Barcelona set to officially launch tour guides led by city’s homeless
TORONTO – A tour guide program that is led by the city’s homeless is set to officially launch in Barcelona on Friday.
Hidden City Tours asks “who better to show you around the streets of Barcelona than someone who has lived on those very streets?”
According to 2011 statistics, Barcelona has roughly 3,000 homeless people, with 870 people estimated to be sleeping on the streets while 2,000 reside in temporary accommodation.
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“The tour currently has a mix of history and social linking the past to the present wherever possible and discussing social issues,” founder Lisa Grace told Global News. “Although I must point out that the tour is a serious and historic tour—and not a tour of misery and poverty.”
After losing her job last year as a market research consultant, Grace approached a Barcelona homeless charity for possible candidates to work as tour guides.
“When you lose your job you realize just how vulnerable you are,” Grace said. “I was lucky to have family support but for those who don’t, ending up sleeping on the streets is a scarily close reality.”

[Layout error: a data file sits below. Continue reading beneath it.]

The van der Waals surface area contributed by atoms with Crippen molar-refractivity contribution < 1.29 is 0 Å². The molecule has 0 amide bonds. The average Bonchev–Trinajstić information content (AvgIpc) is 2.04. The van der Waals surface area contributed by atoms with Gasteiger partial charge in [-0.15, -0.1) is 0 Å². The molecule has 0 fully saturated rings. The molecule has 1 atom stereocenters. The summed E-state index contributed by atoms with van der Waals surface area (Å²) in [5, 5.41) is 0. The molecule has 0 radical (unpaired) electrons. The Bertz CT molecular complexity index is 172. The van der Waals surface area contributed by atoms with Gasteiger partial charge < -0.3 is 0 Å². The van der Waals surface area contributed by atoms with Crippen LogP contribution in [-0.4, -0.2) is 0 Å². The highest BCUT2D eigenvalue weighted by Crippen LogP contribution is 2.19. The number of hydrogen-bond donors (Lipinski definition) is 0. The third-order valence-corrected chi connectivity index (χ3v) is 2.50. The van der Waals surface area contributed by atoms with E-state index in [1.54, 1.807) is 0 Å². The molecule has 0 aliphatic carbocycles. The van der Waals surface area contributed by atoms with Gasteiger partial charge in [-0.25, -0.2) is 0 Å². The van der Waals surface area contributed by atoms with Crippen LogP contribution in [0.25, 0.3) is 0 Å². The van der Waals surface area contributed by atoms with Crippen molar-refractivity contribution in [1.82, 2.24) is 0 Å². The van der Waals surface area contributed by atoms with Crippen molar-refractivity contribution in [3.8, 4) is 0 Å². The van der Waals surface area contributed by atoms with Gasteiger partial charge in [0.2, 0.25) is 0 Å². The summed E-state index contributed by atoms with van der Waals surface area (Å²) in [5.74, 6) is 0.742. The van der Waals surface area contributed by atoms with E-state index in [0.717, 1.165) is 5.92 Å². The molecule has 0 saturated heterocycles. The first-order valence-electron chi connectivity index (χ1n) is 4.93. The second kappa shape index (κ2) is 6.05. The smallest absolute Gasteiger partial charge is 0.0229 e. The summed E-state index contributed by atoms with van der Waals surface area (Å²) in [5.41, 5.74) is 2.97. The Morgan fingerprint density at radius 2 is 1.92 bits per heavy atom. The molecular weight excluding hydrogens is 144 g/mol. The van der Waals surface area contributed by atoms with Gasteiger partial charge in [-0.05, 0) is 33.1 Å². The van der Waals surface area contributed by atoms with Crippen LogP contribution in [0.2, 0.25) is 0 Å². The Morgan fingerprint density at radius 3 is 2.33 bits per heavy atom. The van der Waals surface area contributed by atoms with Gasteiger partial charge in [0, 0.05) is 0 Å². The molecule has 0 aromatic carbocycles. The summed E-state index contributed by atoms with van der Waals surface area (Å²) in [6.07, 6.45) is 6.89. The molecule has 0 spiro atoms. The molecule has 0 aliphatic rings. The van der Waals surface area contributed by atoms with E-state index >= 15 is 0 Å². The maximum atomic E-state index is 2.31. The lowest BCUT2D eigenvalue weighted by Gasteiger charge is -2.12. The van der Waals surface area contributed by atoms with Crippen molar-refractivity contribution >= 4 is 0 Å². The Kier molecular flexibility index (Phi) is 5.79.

Tour guides are selected by the charity and then trained by Hidden City Tours.
Groups are small and intimate, allowing tourists to connect with their guides.
To date, Hidden City Tours employs two guides, Juan Carlos González and another guide, Fernando, who Grace says is currently in training to run the tours directly in English.
According to the guide website, González ended up living on the city’s streets when he lost his job over 15 years ago and currently lives in temporary accommodation provided by a local homeless charity.
González, 45, says he hopes that his job as a guide with Hidden City Tours will be a step towards getting back on his feet and living independently.
“When they offered me the tour guide position I jumped at the chance to get involved in something that would help take my mind off my problems,” he said.
Grace says she hopes the tours will allow visitors to scratch the surface when they visit Barcelona, a city that she says both benefits and suffers from tourism globalization.
“Barcelona needs new products to offer tourists that want to see something slightly different,” says Grace. “On a broader scale we want to challenge myths and change attitudes towards homelessness.”
Grace says the guides earn 50 per cent of the net income from each tour.
Set to launch the day after World Homeless Day, tours run for approximately 1 hour and 45 minutes in both English and Spanish. More info can be found here.
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